Environmental Pollution ( IF 6.792 ) Pub Date : 2020-11-21 , DOI: 10.1016/j.envpol.2020.116039 Jin Zhang; Shuai Wu; Jialin Xu; Peng Liang; Minyan Wang; Ravi Naidu; Yanju Liu; Yu Bon Man; Ming Hung Wong; Shengchun Wu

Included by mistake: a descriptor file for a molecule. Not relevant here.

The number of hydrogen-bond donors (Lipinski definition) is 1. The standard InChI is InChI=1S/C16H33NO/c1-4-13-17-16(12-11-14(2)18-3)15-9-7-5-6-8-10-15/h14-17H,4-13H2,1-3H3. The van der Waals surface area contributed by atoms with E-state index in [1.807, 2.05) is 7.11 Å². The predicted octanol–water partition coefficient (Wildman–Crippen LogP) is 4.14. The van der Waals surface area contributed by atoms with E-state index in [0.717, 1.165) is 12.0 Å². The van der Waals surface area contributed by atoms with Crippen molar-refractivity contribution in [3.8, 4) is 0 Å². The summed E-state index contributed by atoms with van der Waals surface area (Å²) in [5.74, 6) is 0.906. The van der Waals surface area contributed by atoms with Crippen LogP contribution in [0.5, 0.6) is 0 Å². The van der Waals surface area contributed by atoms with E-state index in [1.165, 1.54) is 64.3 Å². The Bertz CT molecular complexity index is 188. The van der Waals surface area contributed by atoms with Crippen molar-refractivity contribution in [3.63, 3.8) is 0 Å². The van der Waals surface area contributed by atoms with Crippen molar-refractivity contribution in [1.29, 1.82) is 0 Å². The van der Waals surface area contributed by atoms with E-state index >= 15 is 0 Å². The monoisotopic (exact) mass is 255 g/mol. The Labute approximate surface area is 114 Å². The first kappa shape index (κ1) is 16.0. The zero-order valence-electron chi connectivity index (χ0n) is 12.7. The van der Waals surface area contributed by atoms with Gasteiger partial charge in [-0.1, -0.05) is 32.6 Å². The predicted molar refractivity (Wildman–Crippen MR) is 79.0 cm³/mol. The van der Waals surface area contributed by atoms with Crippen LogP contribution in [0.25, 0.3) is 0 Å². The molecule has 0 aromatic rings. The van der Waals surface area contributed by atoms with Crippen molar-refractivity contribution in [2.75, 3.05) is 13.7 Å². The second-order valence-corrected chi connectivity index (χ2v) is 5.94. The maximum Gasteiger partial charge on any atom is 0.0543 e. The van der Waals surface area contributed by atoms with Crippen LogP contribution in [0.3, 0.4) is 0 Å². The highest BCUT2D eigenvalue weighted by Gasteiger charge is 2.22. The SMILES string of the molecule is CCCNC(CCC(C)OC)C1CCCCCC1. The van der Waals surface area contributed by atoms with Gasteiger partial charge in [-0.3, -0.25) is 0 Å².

Phytoremediation of metal(loid)s contaminated sites is widely used, while there is scarce of investigation on the metal-enriched biomass waste safely disposal which resulted in risks of causing secondary pollution to the soil and water bodies and even to human health. Thus, this study compared the effects of ashing and pyrolysis treatments on cadmium (Cd) and zinc (Zn) hyperaccumulation plant Sedum plumbizincicola. Chemical speciation, the Toxicity Characteristic Leaching Procedure (TCLP), and diethylenetriamine pentaacetic acid (DTPA) extraction were employed to characterize the bioavailability and leachability of Cd and Zn in the solid residues after pyrolysis and ashing. The risk assessment code (RAC) and potential ecological risk index (RI) were subsequently used to evaluate the risk of the solid residues to the environment. The results showed that both ashing and pyrolysis treatments could transform the bioavailable Cd and Zn in S. plumbizincicola into a more stable form, and the higher the temperature the greater the stablility. Pyrolysis converted a maximum of 80.0% of Cd and 70.3% of Zn in S. plumbizincicola to the oxidisable and residual fractions, compared with ashing which achieved only a ∼42% reduction. The pyrolysis process minimised the risk level of Cd and Zn to the environment based on the RAC and RI assessments. The results of the TCLP test, and DTPA extraction confirmed that the leaching rate and the bioavailable portion of Cd and Zn in the biochars produced by pyrolysis were invariably significantly (p < 0.05) lower than the solid residues produced by ashing, and reached the lowest at 650 oC. In other words, pyrolysis was better than ashing for thermal treatment of the metal-enriched hyperaccumulator plant, in view of minimising the bioavailability and leachability of Cd and Zn from the solid residues to the environment. This study provides fundamental data on the choice of treatments for the disposal of metal-enriched plant biomass.